First Impressions + Storyline (Did I do it right?)

So I finally got around to playing with my group weeks after ordering additional BWG books online. The group consists of an elven archer/bowyer, an orc spider tamer (has some magic), and a human wandering healer.

To prepare, I typed up basic information on how my world is on 4" x 6" index cards. These 8 cards covered how the world was created, the cosmology of the universe (heaven, earth, etc.), a general list of deities, and a breakdown on the nobility, guilds, general life, and how the law works. My primary objective here was to explain how things worked in my world: how the average person lived under the thumb of nobility and how the law was largely arbitrary. In short - I wanted my players to throw out their perceptions of how things work in real life and immerse themselves in how things work in the world their characters live in.

The healer couldn’t make it this weekend, so I decided to run the elf and the orc through an introductory session. Mostly I wanted to demo the basic mechanics and also dust off my storytelling abilities.

To start, I had both players make Health checks Ob 3, which they both succeeded at (mark their routine tests). Both wake up and find themselves on the ground inside an old, walled fortress. In the center of the fort on a small hill is a partially collapsed tower. Their clothes are singed and there are obvious signs of battle, with slain soldiers from the city of Corganth and the bodies of men with criminal brands (an imprint burned into their left hand) spread throughout the fort. At this time the elf posits that the old fortress was likely being used as a jail.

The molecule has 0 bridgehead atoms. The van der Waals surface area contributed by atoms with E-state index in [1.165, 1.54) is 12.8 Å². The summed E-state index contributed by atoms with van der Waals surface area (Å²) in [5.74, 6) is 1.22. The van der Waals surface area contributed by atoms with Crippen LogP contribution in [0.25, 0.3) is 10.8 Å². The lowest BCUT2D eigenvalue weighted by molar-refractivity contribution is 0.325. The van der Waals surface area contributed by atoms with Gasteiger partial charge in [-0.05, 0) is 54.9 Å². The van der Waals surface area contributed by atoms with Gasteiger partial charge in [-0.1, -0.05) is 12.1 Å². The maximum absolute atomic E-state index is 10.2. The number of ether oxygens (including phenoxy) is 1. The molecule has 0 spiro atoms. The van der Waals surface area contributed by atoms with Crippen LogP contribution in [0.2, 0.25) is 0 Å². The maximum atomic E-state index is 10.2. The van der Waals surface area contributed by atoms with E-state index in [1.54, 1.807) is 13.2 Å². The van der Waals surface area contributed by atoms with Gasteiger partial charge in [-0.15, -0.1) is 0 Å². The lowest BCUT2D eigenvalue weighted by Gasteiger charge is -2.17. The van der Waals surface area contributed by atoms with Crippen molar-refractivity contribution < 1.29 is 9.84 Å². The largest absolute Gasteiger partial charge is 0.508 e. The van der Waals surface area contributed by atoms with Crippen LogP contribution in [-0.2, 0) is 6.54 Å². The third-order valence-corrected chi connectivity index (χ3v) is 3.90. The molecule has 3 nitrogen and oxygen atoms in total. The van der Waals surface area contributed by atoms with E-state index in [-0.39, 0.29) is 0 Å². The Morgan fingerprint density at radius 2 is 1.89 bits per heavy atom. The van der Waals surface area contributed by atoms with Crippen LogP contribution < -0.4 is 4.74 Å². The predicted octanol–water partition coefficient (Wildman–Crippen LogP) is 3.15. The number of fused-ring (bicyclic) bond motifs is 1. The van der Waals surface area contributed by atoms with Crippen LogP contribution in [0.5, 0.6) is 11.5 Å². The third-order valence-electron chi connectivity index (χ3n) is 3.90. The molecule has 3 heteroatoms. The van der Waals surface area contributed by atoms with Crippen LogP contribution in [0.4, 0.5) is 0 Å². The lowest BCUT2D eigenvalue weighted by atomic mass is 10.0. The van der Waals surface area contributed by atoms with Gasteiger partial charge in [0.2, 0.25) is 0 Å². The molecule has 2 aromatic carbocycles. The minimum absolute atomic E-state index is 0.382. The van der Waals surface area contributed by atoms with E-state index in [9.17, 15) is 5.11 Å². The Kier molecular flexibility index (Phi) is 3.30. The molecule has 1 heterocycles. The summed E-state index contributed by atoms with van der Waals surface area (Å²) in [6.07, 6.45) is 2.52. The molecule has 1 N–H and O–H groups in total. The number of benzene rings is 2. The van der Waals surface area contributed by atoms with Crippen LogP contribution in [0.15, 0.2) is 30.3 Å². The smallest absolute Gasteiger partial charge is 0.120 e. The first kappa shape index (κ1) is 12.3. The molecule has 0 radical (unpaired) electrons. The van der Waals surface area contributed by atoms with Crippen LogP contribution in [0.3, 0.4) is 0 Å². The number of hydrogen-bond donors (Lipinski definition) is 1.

The air is filled with smoke. The elf finds her possessions scattered and goes to retrieve them and the orc, in nothing more than rags, manages to scrounge up a knife and a spear from one of the fallen soldiers (Perception check - routine, did not count towards advancement). Both the orc and elf are rattled and don’t understand where they are or why they are there. I have them make Will checks Ob 5 to see if they remember anything (elf fails, marks Difficult test) - the orc only has 4 Will so I do not allow him to check (not sure if this is right).

The elf finds a burned scroll among her belongings which indicates that she and the orc have been dispatched by the magistrate of Corganth to the fort to question a criminal named Horzo. The details as to why have are unclear as a large portion of the scroll has been burned. They make their way around the collapsed tower and find a large portion of the stone wall missing as well as a large crater below the section of missing wall. Everything in the area has been obliterated.

They are contemplating their next move when hear moaning coming from the tower. They make their way up the small hill and find a man trapped by collapsed stones. He begs them to help him out of the debris. The elf begins moving the stones off of the man’s left arm to check if he’s a criminal. She is assisted by the orc (Power check + 1D helping die). I don’t remember the Ob I set, but she failed. The elf asks him about Horzo and he claims to know his whereabouts but will only tell them his location if they somehow help him escape.

At this moment a crossbow quarrel hits the man’s throat and he promptly dies. The elf and orc turn and see three men dressed in Corganthian soldier uniforms and handkerchiefs covering their faces (presumably to avoid the smoke remarks the elf). Both the elf and orc quickly find cover, but tensions subside quickly after the men inspect the elf and orc’s hands for the criminal brand and find nothing. The elf, irritated that the soldiers have killed her source of information, demands to know if the soldiers know of Horzo. They simply shrug and explain he was likely killed in the explosion that blew a hole in the northern wall.